While last week’s enforcement actions involving the healthcare industry were light in lab-related cases, they did include a couple of key COVID-19-related ones.
In the first enforcement action involving COVID-19, announced Nov. 3, a Massachusetts-based nursing home reached a $175,000 settlement agreement with that state’s Office of Attorney General (AG) regarding alleged pandemic response failures.
Sea View Retreat, Inc., and its owner Stephen Comley II were accused in a May 2022 lawsuit brought forward by the AG’s office of failing to “implement appropriate infection control procedures at the start of the COVID-19 pandemic in spring 2020,” according to the office, which had launched an investigation into the home following complaints made to the Massachusetts Department of Public Health. According to the AG’s office, Sea View and its owner allegedly failed to:
- Ensure “consistent staffing teams dedicated to COVID-19-positive residents to prevent further infection”
- Provide staff with COVID-19 competency training
- Train its staff on proper personal protective equipment use
- Screen staff entering the facility
- Perform surveillance testing of staff and residents
- Properly cohort residents
These failures led to some COVID-19 infections among residents and at least one death, the AG’s Office alleges. In addition to the settlement agreement, Sea View and Comley also agreed “to no longer own, operate, or manage a long-term care or assisted living facility in Massachusetts,” the office adds.1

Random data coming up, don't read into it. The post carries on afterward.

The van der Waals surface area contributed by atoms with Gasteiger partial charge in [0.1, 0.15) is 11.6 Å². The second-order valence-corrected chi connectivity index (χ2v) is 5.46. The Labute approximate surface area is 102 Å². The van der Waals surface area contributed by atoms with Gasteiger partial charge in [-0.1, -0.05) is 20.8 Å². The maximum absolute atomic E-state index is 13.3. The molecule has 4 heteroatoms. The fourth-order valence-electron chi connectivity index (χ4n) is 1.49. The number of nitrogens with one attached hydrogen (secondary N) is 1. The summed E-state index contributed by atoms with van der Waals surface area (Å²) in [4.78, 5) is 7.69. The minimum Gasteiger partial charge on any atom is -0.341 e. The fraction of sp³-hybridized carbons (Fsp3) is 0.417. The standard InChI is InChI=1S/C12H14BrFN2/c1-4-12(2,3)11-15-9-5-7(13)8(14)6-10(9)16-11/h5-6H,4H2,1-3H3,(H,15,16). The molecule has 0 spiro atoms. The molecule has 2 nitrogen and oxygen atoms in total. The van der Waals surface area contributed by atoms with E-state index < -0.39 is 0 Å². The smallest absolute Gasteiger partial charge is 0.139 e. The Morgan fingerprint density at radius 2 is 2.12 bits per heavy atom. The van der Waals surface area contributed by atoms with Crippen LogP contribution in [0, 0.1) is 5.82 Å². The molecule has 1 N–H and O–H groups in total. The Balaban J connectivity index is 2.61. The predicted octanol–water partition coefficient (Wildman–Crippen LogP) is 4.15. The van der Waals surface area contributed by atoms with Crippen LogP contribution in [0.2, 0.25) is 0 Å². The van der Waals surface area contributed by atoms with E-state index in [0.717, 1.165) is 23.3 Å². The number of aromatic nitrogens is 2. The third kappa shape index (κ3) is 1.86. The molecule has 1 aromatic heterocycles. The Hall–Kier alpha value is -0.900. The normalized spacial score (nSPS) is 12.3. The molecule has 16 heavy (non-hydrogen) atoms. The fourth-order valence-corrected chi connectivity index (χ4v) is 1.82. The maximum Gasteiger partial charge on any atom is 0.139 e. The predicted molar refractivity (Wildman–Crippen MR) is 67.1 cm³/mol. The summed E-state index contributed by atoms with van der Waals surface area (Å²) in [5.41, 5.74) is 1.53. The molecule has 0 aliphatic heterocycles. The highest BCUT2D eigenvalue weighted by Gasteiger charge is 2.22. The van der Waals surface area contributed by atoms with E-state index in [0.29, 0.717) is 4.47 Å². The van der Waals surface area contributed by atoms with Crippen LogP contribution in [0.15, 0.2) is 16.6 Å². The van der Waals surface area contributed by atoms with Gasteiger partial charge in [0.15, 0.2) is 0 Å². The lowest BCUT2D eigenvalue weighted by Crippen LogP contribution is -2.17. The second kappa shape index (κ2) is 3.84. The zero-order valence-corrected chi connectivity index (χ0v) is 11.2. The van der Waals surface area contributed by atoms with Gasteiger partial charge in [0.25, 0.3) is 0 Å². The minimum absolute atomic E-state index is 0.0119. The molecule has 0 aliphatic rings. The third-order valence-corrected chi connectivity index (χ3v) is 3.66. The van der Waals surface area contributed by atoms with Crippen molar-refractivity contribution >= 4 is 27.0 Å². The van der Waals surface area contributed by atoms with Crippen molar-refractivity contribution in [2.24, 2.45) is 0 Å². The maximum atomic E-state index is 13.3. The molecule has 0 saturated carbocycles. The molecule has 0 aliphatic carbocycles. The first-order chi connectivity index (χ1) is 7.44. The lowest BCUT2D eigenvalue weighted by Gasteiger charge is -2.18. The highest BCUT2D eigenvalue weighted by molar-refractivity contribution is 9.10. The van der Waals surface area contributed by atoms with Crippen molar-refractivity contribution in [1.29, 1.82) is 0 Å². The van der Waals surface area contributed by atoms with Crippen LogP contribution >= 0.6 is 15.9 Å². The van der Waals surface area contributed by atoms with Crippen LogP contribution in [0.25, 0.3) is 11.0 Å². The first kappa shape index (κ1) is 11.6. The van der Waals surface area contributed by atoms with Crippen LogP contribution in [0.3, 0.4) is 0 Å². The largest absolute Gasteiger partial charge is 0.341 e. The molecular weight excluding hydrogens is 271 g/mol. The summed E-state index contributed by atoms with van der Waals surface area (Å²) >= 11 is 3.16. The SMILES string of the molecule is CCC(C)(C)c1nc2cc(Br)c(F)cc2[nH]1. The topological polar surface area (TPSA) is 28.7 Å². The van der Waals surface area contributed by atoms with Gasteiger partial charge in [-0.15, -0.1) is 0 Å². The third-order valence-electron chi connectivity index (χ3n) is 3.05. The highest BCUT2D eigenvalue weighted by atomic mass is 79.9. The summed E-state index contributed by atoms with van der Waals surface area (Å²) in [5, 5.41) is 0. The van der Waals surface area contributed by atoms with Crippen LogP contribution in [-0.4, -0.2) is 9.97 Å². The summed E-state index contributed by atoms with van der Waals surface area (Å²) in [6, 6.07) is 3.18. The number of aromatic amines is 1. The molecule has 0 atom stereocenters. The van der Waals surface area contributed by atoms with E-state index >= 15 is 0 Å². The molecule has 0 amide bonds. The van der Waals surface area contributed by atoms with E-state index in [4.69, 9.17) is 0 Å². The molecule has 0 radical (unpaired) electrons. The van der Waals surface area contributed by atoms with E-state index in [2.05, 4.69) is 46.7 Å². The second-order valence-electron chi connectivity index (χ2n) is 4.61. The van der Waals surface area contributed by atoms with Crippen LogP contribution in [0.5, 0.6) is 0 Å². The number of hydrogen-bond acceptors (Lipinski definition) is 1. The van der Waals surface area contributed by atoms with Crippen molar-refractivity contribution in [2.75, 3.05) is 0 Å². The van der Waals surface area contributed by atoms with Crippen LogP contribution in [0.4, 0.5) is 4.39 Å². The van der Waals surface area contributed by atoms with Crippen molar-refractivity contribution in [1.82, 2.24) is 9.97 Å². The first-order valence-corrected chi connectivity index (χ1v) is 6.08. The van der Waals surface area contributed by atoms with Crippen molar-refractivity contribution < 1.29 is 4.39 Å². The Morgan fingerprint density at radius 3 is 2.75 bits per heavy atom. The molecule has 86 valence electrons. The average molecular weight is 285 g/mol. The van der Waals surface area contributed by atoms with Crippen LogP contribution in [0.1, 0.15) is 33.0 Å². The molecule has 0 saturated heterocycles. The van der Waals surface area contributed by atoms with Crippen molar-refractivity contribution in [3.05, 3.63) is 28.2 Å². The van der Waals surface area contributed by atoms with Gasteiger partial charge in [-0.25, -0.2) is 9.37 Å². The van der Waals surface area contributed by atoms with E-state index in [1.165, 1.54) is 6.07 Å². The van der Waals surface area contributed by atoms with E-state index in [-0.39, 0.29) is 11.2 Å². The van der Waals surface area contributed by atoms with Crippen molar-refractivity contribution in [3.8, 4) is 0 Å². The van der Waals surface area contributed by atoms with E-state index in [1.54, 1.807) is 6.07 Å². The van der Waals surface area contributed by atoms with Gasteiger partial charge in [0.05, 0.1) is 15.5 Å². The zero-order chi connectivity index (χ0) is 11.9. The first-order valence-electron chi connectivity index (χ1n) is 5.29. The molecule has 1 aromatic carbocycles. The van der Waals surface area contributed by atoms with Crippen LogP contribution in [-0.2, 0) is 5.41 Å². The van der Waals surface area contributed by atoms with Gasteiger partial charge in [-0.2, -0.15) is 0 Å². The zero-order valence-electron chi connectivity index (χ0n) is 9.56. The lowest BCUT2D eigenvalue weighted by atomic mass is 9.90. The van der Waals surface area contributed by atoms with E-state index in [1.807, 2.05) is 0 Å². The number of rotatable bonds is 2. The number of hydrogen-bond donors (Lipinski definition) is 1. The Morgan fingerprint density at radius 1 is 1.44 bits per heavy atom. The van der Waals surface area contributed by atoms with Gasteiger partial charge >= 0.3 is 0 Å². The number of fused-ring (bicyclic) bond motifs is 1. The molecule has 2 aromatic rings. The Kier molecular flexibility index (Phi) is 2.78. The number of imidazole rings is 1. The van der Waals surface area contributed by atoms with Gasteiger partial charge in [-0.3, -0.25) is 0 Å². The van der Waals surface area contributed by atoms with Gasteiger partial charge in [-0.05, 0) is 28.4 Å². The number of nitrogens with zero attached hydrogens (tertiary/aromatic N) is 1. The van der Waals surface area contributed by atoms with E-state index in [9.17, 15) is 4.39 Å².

In the second COVID-19 related enforcement action, announced by the U.S. Department of Justice (DOJ) on Nov. 4, a data entry specialist for medical and hospital services provider Griffin Health Services Corporation was sentenced for falsifying COVID-19 vaccine records. According to the DOJ, the Griffin employee, Zaya Powell, used her access to the company’s blank COVID-19 vaccination cards and electronic health record system, as well as her access to the Vaccine Administration Management System to create fake COVID-19 vaccination records for 14 different people who hadn’t actually been vaccinated. Four of those people worked at a Connecticut Department of Developmental Services facility, according to the DOJ.
Powell, who pleaded guilty “to one count of making a false statement relating to a health care matter” on Aug. 12, was sentenced to 200 hours of community service and ordered to pay a $5,000 fine.2
In the one lab-related enforcement action from last week:
Nov. 1: Florida-based electronic health record (EHR) technology company Modernizing Medicine Inc., also known as ModMed, settled False Claims Act allegations for $45 million. According to the DOJ, the company allegedly violated the FCA in three different ways by:
- Referring its clients to Miraca Life Sciences Inc. (now called Inform Diagnostics) for pathology lab services in exchange for kickbacks from Miraca.
- Conspiring with Miraca to “improperly donate ModMed’s EHR to health care providers” to both boost its user base and Miraca’s number of lab orders
- Paid kickbacks to key players in the healthcare industry, as well as to its healthcare provider clients “to recommend ModMed’s EHR and refer potential customers to ModMed”
The settlement partly resolves claims brought forth in a whistleblower lawsuit by a former vice president of product management at ModMed, according to the DOJ.3